That’s all rather dry stuff. I think I can bring it to life, can illustrate what I mean, by mentioning some things which have happened in the last week: which you can contrast them with what things looked like to Ecclesiastes, under the reign of Alexander the Great in 300 BC, or to Timothy, perhaps about 120AD.
I want to mention two happy things that happened this week. They are not intended to be the be-all and end-all, but simply to demonstrate that there are cases where prayers are answered, and that, although there may be evil in the world, there is also a lot of good. Things are not absolutely pointless.
The first story is all about a little black and white cat called Dottie. All round our road and quite a long way up Sandy Lane, for the last couple of weeks notices have been stuck to fences and gates – there have even been notices through everyone’s letterboxes – telling us that Dottie had gone missing and asking us to look in our garages and sheds in case she was locked in.
I know what that feels like, because I lost one of my Bengal cats, Poppadum, a few years ago. She went missing for two whole weeks. I looked everywhere; advertised on the Internet and on posters, and I went to see all my neighbours to ask whether she was stuck in their garages or in their sheds.
All to no avail. I said my prayers; I am sure that Dottie’s owner also said her prayers. Well, happiness of happiness, not vanity of vanities. Both cats reappeared safe and sound.
Prayers answered, surely. But I suppose you might be a bit sceptical if I based all my theology on stories of lost cats. Let me try another story. What do you think about footballers? Do you think of them as rather overpaid oafs rushing about in Ferraris? Or plonking their Range Rovers in disabled parking spaces outside pizzerias in Esher? You tend not to think of them as doing anything morally uplifting, however skilful they may be.
Now I swear that this is not intended to be a eulogy of Manchester United at the expense of our local teams, but you may have read in the newspaper this last week about the two great former Manchester United players, Gary Neville and Ryan Giggs, who bought the former Manchester Stock Exchange in the centre of Manchester with the intention of turning it into a boutique hotel with smart restaurant and spa facilities; all very chi-chi and no doubt, very expensive.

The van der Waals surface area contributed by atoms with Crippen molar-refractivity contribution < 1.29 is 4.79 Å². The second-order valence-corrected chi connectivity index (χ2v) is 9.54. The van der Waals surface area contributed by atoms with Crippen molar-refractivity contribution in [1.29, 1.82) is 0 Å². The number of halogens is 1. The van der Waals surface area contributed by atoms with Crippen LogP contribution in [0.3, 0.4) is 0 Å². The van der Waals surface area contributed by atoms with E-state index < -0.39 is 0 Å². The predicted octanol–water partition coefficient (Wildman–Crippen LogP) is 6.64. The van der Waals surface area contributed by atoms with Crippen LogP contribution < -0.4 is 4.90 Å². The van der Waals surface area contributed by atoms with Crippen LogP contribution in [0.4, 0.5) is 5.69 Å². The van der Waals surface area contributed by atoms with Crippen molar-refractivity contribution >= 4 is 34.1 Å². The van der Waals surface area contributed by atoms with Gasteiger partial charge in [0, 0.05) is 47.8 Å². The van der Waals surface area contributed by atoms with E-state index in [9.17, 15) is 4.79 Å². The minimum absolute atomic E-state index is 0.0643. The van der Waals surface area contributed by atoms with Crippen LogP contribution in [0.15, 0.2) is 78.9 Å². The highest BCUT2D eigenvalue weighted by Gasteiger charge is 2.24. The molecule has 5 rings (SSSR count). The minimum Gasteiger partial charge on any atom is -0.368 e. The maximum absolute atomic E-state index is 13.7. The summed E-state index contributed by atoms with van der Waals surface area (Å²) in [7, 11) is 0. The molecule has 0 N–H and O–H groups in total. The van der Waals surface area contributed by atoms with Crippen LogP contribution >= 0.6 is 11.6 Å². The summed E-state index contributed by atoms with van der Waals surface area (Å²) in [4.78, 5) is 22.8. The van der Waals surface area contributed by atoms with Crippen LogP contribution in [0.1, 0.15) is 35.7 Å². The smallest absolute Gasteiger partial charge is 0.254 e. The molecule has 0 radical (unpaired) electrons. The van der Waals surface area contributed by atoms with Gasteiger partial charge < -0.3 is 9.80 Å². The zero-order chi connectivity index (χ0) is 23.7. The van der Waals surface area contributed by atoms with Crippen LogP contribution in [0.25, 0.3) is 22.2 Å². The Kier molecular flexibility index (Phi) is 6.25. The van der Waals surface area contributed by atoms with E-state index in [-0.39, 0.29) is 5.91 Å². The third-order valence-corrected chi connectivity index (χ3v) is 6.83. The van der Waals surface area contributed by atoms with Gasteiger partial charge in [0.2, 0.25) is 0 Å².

But before they had a chance to start work, squatters moved in and took it over. What do you think the two Manchester United players did when they found that the building was occupied by squatters? Do you think they called the police or went to court for an injunction? Did they hire bailiffs to remove the squatters?
They didn’t do any of those things. Instead, they welcomed the squatters, and told them they could stay till the spring. They realised that these were homeless people who faced spending the winter on the streets. The squatters say they are now able to have a roof over their heads, hot food, health checkups, benefit advice, signposting to other services and help with securing permanent long-term accommodation. They have renamed the former stock exchange building the ‘Sock Exchange’ as they will be distributing clothing as well.
The squatters have agreed to keep the building scrupulously clean and some of them are even working for the builders converting the building. Gary Neville said, ‘From my point of view, I’m quite relaxed about this.’ For the last 10 years he has been offering support to homeless people whom he has encountered on the streets of Manchester as he has walked about.
It could be something out of Saint Matthew chapter 25. You remember the story of the sheep and the goats at the time of the final judgement. ‘The king will say, when I was hungry, you gave me food; when I was thirsty, you gave me something to drink. When I was a stranger, you took me into your home. And they will say, ‘When was it that we saw you hungry and fed you, and so on?’ And the king will answer, ‘I tell you this. Anything you did for one of the least of these my brothers here, you did for me.’ Anything you did for one of those down-and-outs. Like Gary Neville and Ryan Giggs did for them.
Not vanity, not emptiness. Even today, not in the hands of saints, but even among some premiership footballers, Jesus’s words have come true. Hallelujah!